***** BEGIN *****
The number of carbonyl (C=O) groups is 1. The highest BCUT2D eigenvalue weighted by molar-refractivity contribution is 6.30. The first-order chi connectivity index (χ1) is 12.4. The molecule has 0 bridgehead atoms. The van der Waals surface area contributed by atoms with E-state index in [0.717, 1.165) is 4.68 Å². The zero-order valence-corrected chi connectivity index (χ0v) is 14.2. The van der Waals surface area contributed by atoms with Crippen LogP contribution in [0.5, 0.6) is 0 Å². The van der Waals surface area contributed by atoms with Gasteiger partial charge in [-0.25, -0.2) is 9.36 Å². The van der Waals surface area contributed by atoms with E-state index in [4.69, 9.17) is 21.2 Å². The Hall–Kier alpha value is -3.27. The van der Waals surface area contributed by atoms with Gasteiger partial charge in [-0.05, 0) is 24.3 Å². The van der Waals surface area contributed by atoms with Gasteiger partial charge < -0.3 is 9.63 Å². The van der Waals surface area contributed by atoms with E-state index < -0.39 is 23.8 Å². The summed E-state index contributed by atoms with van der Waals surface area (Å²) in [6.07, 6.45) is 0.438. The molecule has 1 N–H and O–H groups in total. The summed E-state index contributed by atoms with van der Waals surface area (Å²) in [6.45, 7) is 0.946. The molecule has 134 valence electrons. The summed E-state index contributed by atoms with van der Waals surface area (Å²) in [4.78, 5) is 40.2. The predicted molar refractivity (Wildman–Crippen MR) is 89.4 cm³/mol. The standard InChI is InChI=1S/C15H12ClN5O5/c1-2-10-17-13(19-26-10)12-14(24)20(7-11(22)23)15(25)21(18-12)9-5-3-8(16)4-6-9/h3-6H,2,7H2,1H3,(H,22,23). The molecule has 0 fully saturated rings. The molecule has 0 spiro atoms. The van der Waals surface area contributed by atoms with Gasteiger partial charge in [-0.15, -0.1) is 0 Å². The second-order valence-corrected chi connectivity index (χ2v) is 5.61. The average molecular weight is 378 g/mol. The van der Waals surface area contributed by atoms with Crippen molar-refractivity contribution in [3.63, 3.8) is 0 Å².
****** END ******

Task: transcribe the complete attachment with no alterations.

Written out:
The number of carbonyl (C=O) groups is 1. The highest BCUT2D eigenvalue weighted by molar-refractivity contribution is 6.30. The first-order chi connectivity index (χ1) is 12.4. The molecule has 0 bridgehead atoms. The van der Waals surface area contributed by atoms with E-state index in [0.717, 1.165) is 4.68 Å². The zero-order valence-corrected chi connectivity index (χ0v) is 14.2. The van der Waals surface area contributed by atoms with Crippen LogP contribution in [0.5, 0.6) is 0 Å². The van der Waals surface area contributed by atoms with Gasteiger partial charge in [-0.25, -0.2) is 9.36 Å². The van der Waals surface area contributed by atoms with E-state index in [4.69, 9.17) is 21.2 Å². The Hall–Kier alpha value is -3.27. The van der Waals surface area contributed by atoms with Gasteiger partial charge in [-0.05, 0) is 24.3 Å². The van der Waals surface area contributed by atoms with Gasteiger partial charge < -0.3 is 9.63 Å². The van der Waals surface area contributed by atoms with E-state index < -0.39 is 23.8 Å². The summed E-state index contributed by atoms with van der Waals surface area (Å²) in [6.07, 6.45) is 0.438. The molecule has 1 N–H and O–H groups in total. The summed E-state index contributed by atoms with van der Waals surface area (Å²) in [6.45, 7) is 0.946. The molecule has 134 valence electrons. The summed E-state index contributed by atoms with van der Waals surface area (Å²) in [4.78, 5) is 40.2. The predicted molar refractivity (Wildman–Crippen MR) is 89.4 cm³/mol. The standard InChI is InChI=1S/C15H12ClN5O5/c1-2-10-17-13(19-26-10)12-14(24)20(7-11(22)23)15(25)21(18-12)9-5-3-8(16)4-6-9/h3-6H,2,7H2,1H3,(H,22,23). The molecule has 0 fully saturated rings. The molecule has 0 spiro atoms. The van der Waals surface area contributed by atoms with Gasteiger partial charge in [-0.15, -0.1) is 0 Å². The second-order valence-corrected chi connectivity index (χ2v) is 5.61. The average molecular weight is 378 g/mol. The van der Waals surface area contributed by atoms with Crippen molar-refractivity contribution in [3.63, 3.8) is 0 Å².